Simple but flexible Deep Recommenders in PyTorch. This hands-on tutorial will teach you:
Check out the notebooks within to step through variations of matrix factorization models.
If at all possible, please check out and pre-install the environment.
git clone https://github.com/cemoody/simple_mf.git cd simple_mf
Create the environment by following the steps below. If you choose to use your own environment, you’ll need access to have the Python packages in
Follow the directions the above command spits out.
The output of the last command, which depends on if you’re using
conda or not, will tell you how to activate your environment.
Follow the steps in #1 carefully – you probably don’t need step 2a. or 2b!
If the above step used conda, you can active it the conda environment by running:
source activate simple_mf
If you don’t have
conda, then the output of the
make create_environment will spit out something like this:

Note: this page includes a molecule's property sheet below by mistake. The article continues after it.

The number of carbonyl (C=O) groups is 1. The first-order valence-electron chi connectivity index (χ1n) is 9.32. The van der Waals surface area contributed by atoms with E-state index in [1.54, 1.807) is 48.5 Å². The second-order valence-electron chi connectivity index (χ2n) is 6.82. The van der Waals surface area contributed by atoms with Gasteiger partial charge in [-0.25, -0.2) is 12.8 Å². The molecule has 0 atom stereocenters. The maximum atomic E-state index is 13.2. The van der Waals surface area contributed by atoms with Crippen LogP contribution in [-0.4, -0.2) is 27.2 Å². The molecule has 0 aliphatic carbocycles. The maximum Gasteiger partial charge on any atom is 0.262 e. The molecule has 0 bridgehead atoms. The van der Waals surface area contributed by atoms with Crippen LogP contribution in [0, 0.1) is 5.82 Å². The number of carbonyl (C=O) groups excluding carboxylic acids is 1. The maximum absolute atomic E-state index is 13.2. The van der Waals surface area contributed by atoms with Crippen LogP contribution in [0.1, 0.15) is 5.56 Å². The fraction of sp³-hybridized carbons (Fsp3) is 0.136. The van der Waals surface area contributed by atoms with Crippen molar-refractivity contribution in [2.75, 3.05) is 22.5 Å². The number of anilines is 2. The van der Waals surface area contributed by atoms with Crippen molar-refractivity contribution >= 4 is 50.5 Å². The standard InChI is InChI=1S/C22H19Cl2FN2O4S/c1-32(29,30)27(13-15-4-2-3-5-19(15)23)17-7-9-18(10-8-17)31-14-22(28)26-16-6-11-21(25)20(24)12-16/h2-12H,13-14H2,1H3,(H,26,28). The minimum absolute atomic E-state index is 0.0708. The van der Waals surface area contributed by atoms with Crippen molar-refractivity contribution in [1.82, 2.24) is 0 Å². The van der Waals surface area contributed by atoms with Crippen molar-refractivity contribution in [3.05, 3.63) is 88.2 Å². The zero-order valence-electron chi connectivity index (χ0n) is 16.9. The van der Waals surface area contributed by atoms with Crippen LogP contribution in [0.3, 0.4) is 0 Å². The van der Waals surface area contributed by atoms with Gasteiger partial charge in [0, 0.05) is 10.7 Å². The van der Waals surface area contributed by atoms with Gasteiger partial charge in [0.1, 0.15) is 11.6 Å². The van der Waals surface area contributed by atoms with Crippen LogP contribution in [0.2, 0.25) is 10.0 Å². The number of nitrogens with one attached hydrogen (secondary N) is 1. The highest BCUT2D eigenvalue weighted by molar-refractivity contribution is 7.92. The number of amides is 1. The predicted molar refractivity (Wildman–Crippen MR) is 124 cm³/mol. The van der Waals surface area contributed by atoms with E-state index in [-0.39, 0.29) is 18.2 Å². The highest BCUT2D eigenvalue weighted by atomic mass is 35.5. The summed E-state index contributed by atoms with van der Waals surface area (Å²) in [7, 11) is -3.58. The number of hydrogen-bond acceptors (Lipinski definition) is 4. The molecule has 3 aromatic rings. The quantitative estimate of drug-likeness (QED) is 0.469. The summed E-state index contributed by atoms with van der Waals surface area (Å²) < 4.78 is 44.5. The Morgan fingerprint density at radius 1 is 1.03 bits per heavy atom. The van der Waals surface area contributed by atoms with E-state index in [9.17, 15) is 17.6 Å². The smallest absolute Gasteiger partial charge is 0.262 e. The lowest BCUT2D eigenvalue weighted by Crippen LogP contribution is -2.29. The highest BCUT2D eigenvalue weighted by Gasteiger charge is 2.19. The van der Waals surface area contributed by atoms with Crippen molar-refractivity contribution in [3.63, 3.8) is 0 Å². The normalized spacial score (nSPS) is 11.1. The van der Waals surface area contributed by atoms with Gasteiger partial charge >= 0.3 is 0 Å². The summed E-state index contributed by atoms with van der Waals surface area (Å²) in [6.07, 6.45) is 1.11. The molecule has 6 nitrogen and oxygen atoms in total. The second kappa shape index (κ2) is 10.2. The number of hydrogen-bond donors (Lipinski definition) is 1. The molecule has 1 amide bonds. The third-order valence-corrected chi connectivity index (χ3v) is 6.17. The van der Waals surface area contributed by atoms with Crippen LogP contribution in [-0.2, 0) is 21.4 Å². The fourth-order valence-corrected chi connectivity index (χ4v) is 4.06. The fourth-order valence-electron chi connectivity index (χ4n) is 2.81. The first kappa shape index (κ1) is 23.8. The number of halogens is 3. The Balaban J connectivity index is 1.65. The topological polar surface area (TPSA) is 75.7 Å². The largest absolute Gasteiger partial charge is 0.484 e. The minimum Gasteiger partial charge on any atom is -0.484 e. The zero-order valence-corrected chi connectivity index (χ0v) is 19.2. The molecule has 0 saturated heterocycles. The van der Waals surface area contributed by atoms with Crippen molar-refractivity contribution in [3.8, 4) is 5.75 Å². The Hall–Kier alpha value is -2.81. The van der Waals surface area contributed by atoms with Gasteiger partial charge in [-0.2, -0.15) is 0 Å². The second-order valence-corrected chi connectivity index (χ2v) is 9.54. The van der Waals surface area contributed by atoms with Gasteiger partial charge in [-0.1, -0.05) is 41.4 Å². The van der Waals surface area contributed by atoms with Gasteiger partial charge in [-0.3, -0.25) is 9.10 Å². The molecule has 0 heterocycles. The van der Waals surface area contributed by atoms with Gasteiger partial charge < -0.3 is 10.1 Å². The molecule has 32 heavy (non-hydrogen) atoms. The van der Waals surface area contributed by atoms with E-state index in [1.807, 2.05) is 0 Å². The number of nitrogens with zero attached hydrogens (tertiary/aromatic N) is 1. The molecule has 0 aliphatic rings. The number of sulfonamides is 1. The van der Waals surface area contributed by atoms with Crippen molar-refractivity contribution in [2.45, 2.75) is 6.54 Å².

Make sure the following lines are in shell startup file export WORKON_HOME=/Users/chrismoody/.virtualenvs export PROJECT_HOME=/Users/chrismoody/Devel source /usr/local/bin/virtualenvwrapper.sh workon simple_mf
Go ahead and activate your environment by running the above commands.
This will download and preprocess the MovieLens 1M dataset. We’ll use this canonical dataset to test drive our code.
While we’re using PyTorch instead of Tensorflow directly, the logging and visualization library Tensorboard is an amazing asset to track the progress of our models. It’s implemented as a small local web server that constructs visualizations from log files, so start by kicking it off in the background:
cd notebooks tensorboard --logdir runs
Visit the tensorboard dashbaord by going to http://localhost:6006
This will startup the Jupyter server and open up the available notebooks. Try running a few notebooks ahead of time to verify that your environment is setup and functioning well.
Visit the jupyter notebooks by going http://localhost:8888/tree